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Buddhadharma : Summer 2017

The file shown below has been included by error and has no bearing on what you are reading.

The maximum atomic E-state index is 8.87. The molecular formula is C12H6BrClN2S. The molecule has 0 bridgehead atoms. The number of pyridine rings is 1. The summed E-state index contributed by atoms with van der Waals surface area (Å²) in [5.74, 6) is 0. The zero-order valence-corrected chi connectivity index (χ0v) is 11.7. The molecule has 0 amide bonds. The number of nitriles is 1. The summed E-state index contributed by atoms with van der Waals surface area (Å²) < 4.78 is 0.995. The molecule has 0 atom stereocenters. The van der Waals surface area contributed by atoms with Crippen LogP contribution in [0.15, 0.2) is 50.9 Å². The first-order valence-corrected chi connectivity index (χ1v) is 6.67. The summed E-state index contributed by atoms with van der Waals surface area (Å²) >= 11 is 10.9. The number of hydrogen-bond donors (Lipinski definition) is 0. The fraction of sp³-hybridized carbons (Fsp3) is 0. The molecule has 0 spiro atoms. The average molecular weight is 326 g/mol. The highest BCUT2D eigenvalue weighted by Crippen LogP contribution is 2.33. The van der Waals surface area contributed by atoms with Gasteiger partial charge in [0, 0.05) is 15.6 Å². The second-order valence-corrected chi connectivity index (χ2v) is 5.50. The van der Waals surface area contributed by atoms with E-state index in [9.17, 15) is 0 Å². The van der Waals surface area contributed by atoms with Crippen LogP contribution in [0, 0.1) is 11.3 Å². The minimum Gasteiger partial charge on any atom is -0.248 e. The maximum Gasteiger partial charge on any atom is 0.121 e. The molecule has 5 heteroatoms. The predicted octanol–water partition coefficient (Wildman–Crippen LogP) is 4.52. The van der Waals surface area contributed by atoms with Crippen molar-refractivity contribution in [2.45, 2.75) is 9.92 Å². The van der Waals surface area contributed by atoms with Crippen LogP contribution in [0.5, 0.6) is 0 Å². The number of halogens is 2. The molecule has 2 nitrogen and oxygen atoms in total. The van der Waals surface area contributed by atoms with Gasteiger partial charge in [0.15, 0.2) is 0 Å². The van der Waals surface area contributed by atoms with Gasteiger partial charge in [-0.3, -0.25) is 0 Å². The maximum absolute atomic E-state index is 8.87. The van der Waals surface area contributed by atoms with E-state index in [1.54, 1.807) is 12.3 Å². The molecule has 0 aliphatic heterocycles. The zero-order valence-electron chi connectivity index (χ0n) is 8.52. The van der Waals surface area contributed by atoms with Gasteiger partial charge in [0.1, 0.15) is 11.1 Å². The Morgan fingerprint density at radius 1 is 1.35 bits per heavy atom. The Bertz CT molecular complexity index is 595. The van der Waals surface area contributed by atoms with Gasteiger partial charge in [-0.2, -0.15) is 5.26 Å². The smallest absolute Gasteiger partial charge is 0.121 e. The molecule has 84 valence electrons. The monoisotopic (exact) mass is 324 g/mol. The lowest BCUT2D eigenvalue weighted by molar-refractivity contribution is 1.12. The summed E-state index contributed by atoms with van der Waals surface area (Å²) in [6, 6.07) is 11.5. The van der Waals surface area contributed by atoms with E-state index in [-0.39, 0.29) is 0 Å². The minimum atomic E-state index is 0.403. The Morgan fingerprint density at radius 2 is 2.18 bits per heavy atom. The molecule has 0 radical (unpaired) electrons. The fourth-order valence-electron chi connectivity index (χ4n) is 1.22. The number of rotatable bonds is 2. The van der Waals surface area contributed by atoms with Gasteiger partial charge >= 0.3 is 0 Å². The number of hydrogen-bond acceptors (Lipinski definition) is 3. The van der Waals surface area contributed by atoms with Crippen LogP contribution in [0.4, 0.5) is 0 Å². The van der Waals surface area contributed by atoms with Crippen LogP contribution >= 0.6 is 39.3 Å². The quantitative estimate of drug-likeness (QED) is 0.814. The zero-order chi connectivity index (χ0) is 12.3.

20 buddhadharma: the practitioner’s quarterly summer 2 0 1 7 into sexual fantasy, it would be wise to work with the practice of right effort. The Buddha stresses the need for effort, diligence, exertion, and unflagging per- severance, the tools with which we can change the thought patterns that keep us stuck and out of reach of freedom. The suttas state that “we can prevent the arising of unarisen unwholesome states”; if we’ve missed that chance, “we can abandon unwholesome states that have already arisen.” Often, sexual fantasy is trying to pull us away from boredom; the mind tends to want to entertain us. Knowing this is key to not letting that part of the mind win. At the beginning of your sit, set the intention to stay with a steady object, perhaps the breath. Every time you notice the mind wandering, return to the steady object, knowing that the mind is in a rigor- ous retraining, maybe even a marathon. The work of self-cultivation is not easy but also not impossible. And there is no one who can do it for us but ourselves. One last thing: The pornography industry can be seen as unwholesome, supporting exploitation, abuse, and addiction; part of your work, then, is to ask yourself if you are participating in oppression. The reflection is “Am I causing suffering to myself or others?” repa dorJe odzer: I hear how intense this experience is for you and am moved by your clarity and desire to find some- thing that works in your practice. I think that meditation can still be meaningful. But you may need to change things up a bit. In the biography of Milarepa, close to the end, Milarepa is on his deathbed after having been poisoned, and one of his students comes up to him and says, “Teacher, you are such an ideal practi- tioner—you have manifested the act of transforming all the negative karma of killing so many people with black magic and have reached enlightenment. Surely you are the reincarnation of a great master. Can you please tell us who that awareness—noticing first that the thought-forms have arisen, and then by refraining from dwelling in them, that they always pass. With enough practice, we come to see that there’s really noth- ing to our thoughts, and they lose their grip on us. Still, what’s wrong with dwelling in sexual (or any other) thoughts? Noth- ing, really. Wrong and right are beside the point. Rather, it’s a matter of the consequences of it, not the morality. Leaving aside the fact that in consum- ing porn we are sustaining a market for the degradation of women (and men), there are also a growing number of stud- ies that implicate habitual porn use in anxiety, depres- sion, sexual problems, and relationship distress. And no wonder. How can gawk- ing at screen content com- pare with relating to a real person? (How can a menu compare with actual food?) Yet more people than ever seem to prefer screen relationships. Although these present none of the risks that come with real- life relationships, they can also leave us impaired in that department. Meditation, on the other hand, grows our capacity for intimacy. By develop- ing self-awareness, it integrates the inner split that would drive us to seek to escape our sense of alienation through compul- sive use of porn or other substances. If you’re in a retreat and you find yourself getting stuck in pornographic or other tenacious mind states, see the teacher. She or he will provide a reality check, starting with the reminder that since those mental formations have no substance, you should avoid either clinging to them or fighting them. If you don’t have access to a teacher, you can develop self-awareness skills through participating in a porn-addiction sup- port group or supervised group therapy. Best of all is to do this while maintaining daily meditation. Joanna harper: You’re not alone. Working with sensual desire (at vary- ing degrees, flavors and intensities for different minds) is a normal part of our practice. There is a common misconcep- tion that our practice is supposed to be sterile and “thoughtless” and that some- how when we sit on the cushion, our everyday habitual thought processes will end and an enlightened mind will show up. I’d like to debunk that myth. Who we are in life, what we think about, and our actions all join us on the cushion. When you say, “I end up bringing por- nography into my meditation,” well, of course you do! Our minds are really honest. What’s important is how we decide to look at what comes up. In the Cittapariyandana Vagga Sutta, the Buddha acknowledges, “Both men and women would find no better sight, sound, smell, or touch than that of one to whom they are sexually attracted.” The power of sexual energy was not lost on him. There are many stories in the suttas in which the armies of Mara, the tempter, visit the meditating Buddha and attack his sense desires. Meditation is a good idea—for you and all of us humans who have inces- sant or obsessive thoughts. I look at practice in two ways when dealing with a tenacious mind. First, we don’t have to take it personally. Thoughts happen; the practice instructs us to recognize, not judge, the mind’s process. Second, there is a way out—and the practice is about retraining the mind toward that poten- tial. The mind does not get to be the boss in our practice. If we find our lives and relationships really sucking because we can’t control our thoughts or actions, this practice gives us the opportunity to redirect our untrained habit mind from unwholesome/unskillful to wholesome/ skillful. Ask yourself, is this thought true? Does it have to control me? In your case, knowing that you con- tend with the mind’s Mara of slipping We’re basically addicted to our thoughts. This, not the content of the thoughts, is the core issue. —Bodhin Kjolhede